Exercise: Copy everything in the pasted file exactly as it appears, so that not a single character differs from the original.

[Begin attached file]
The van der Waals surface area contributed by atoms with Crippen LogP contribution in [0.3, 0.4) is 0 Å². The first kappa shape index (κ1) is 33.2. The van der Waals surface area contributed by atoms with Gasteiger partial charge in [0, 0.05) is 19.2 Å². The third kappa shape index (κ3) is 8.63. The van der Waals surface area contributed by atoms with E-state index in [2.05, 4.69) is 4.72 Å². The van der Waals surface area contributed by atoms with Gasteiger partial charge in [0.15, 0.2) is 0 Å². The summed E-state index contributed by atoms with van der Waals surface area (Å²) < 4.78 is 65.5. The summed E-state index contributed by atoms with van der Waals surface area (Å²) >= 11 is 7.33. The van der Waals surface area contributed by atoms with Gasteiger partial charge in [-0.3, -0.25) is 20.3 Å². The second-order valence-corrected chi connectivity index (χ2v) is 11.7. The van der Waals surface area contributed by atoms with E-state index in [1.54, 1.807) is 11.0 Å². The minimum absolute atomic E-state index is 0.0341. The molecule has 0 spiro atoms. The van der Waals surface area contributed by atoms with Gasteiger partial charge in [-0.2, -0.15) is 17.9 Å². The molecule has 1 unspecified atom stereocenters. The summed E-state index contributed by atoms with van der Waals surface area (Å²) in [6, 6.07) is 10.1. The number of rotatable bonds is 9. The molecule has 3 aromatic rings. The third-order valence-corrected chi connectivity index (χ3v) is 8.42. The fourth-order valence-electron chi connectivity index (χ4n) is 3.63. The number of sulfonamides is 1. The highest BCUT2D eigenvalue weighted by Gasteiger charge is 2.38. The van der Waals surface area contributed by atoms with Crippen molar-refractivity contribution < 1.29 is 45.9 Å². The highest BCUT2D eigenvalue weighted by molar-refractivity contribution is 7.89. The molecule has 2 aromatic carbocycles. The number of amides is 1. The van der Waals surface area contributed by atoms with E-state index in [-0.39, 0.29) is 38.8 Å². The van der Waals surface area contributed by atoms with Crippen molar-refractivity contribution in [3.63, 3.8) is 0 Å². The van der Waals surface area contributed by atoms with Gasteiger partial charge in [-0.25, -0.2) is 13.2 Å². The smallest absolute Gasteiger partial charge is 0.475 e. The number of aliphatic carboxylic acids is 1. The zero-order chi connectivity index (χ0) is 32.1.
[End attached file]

The van der Waals surface area contributed by atoms with Crippen LogP contribution in [0.3, 0.4) is 0 Å². The first kappa shape index (κ1) is 33.2. The van der Waals surface area contributed by atoms with Gasteiger partial charge in [0, 0.05) is 19.2 Å². The third kappa shape index (κ3) is 8.63. The van der Waals surface area contributed by atoms with E-state index in [2.05, 4.69) is 4.72 Å². The van der Waals surface area contributed by atoms with Gasteiger partial charge in [0.15, 0.2) is 0 Å². The summed E-state index contributed by atoms with van der Waals surface area (Å²) < 4.78 is 65.5. The summed E-state index contributed by atoms with van der Waals surface area (Å²) >= 11 is 7.33. The van der Waals surface area contributed by atoms with Gasteiger partial charge in [-0.3, -0.25) is 20.3 Å². The second-order valence-corrected chi connectivity index (χ2v) is 11.7. The van der Waals surface area contributed by atoms with E-state index in [1.54, 1.807) is 11.0 Å². The minimum absolute atomic E-state index is 0.0341. The molecule has 0 spiro atoms. The van der Waals surface area contributed by atoms with Gasteiger partial charge in [-0.2, -0.15) is 17.9 Å². The molecule has 1 unspecified atom stereocenters. The summed E-state index contributed by atoms with van der Waals surface area (Å²) in [6, 6.07) is 10.1. The number of rotatable bonds is 9. The molecule has 3 aromatic rings. The third-order valence-corrected chi connectivity index (χ3v) is 8.42. The fourth-order valence-electron chi connectivity index (χ4n) is 3.63. The number of sulfonamides is 1. The highest BCUT2D eigenvalue weighted by Gasteiger charge is 2.38. The van der Waals surface area contributed by atoms with Crippen molar-refractivity contribution < 1.29 is 45.9 Å². The highest BCUT2D eigenvalue weighted by molar-refractivity contribution is 7.89. The molecule has 2 aromatic carbocycles. The number of amides is 1. The van der Waals surface area contributed by atoms with E-state index in [-0.39, 0.29) is 38.8 Å². The van der Waals surface area contributed by atoms with Crippen molar-refractivity contribution in [3.63, 3.8) is 0 Å². The van der Waals surface area contributed by atoms with Gasteiger partial charge in [-0.25, -0.2) is 13.2 Å². The smallest absolute Gasteiger partial charge is 0.475 e. The number of aliphatic carboxylic acids is 1. The zero-order chi connectivity index (χ0) is 32.1.